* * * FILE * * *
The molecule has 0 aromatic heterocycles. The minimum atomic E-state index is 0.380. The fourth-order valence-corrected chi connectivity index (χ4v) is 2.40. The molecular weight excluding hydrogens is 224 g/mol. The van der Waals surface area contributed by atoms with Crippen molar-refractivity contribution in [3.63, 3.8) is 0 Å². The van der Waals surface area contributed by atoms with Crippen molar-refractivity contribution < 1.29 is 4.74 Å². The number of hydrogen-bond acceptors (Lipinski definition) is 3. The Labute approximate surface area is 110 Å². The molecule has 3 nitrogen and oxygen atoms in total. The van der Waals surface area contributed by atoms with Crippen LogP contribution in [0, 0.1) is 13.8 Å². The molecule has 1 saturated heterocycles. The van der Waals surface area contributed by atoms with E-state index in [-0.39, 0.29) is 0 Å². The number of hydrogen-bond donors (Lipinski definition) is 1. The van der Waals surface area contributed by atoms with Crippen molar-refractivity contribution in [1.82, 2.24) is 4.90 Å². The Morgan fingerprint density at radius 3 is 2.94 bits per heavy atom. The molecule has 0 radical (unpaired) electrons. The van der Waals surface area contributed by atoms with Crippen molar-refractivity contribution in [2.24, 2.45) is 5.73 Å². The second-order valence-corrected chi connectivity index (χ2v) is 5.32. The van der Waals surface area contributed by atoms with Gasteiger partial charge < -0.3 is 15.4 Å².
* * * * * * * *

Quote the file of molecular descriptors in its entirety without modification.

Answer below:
The molecule has 0 aromatic heterocycles. The minimum atomic E-state index is 0.380. The fourth-order valence-corrected chi connectivity index (χ4v) is 2.40. The molecular weight excluding hydrogens is 224 g/mol. The van der Waals surface area contributed by atoms with Crippen molar-refractivity contribution in [3.63, 3.8) is 0 Å². The van der Waals surface area contributed by atoms with Crippen molar-refractivity contribution < 1.29 is 4.74 Å². The number of hydrogen-bond acceptors (Lipinski definition) is 3. The Labute approximate surface area is 110 Å². The molecule has 3 nitrogen and oxygen atoms in total. The van der Waals surface area contributed by atoms with Crippen LogP contribution in [0, 0.1) is 13.8 Å². The molecule has 1 saturated heterocycles. The van der Waals surface area contributed by atoms with E-state index in [-0.39, 0.29) is 0 Å². The number of hydrogen-bond donors (Lipinski definition) is 1. The van der Waals surface area contributed by atoms with Crippen molar-refractivity contribution in [1.82, 2.24) is 4.90 Å². The Morgan fingerprint density at radius 3 is 2.94 bits per heavy atom. The molecule has 0 radical (unpaired) electrons. The van der Waals surface area contributed by atoms with Crippen molar-refractivity contribution in [2.24, 2.45) is 5.73 Å². The second-order valence-corrected chi connectivity index (χ2v) is 5.32. The van der Waals surface area contributed by atoms with Gasteiger partial charge < -0.3 is 15.4 Å².